Few rigorously designed studies have documented the efficacy of interventions to improve medication adherence among patients prescribed highly active antiretroviral. Data are needed to justify the use of limited resources for these programs.Methods:
A 2-arm, randomized, controlled trial evaluated the efficacy of a community-based, home-visit intervention to improve medication adherence. Participants were 171 HIV-infected adults prescribed a minimum of 3 antiretroviral agents. The majority had a past or current history of substance abuse. Subjects were randomly assigned to receive home visits for 1 year or usual care. Medication adherence was assessed with Medication Event Monitoring stem caps at 3-month intervals from randomization through 3 months after the conclusion of the intervention.Results:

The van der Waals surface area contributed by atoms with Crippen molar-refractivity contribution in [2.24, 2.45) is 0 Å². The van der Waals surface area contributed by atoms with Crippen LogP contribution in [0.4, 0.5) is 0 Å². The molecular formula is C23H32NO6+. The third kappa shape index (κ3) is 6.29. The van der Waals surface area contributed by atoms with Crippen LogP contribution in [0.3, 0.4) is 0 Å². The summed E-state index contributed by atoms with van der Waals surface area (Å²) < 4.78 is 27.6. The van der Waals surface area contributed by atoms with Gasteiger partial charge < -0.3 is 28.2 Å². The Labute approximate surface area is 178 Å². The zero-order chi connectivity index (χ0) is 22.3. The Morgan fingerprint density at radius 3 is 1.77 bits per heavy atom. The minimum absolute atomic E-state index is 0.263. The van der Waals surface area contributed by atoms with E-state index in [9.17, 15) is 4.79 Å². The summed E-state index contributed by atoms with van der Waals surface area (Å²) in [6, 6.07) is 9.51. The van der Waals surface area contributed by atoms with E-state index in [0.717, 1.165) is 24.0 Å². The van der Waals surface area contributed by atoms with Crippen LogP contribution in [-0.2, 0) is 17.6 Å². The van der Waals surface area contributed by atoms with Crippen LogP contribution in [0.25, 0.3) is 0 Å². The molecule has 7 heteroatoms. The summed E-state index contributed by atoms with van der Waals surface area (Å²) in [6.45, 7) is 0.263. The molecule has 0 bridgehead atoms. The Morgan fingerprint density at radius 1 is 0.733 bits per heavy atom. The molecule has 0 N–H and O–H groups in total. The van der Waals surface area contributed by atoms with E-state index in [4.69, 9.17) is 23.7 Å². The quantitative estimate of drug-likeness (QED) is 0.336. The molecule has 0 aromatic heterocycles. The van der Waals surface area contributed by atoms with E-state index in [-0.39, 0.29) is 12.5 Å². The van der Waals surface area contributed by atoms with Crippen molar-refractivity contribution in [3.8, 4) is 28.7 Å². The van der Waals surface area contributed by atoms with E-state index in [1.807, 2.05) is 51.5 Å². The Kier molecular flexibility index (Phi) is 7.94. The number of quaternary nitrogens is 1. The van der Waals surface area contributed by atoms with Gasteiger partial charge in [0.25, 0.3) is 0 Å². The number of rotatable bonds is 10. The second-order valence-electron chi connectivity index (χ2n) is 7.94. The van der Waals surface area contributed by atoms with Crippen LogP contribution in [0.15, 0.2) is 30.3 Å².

A larger proportion of subjects in the intervention group demonstrated adherence greater than 90% compared with the control group at each time point after baseline. The difference over time was statistically significant (Extended Mantel-Haenszel test: 5.80, P = 0.02). A statistically significant intervention effect on HIV-RNA level or CD4 cell count was not seen, but there was a statistically significant association between greater than 90% adherence and an undetectable HIV-RNA over time (P < 0.03).Conclusion:
Home visits from a nurse and a community worker were associated with medication adherence greater than 90% among a cohort of socially vulnerable people living with HIV/AIDS in northeastern United States.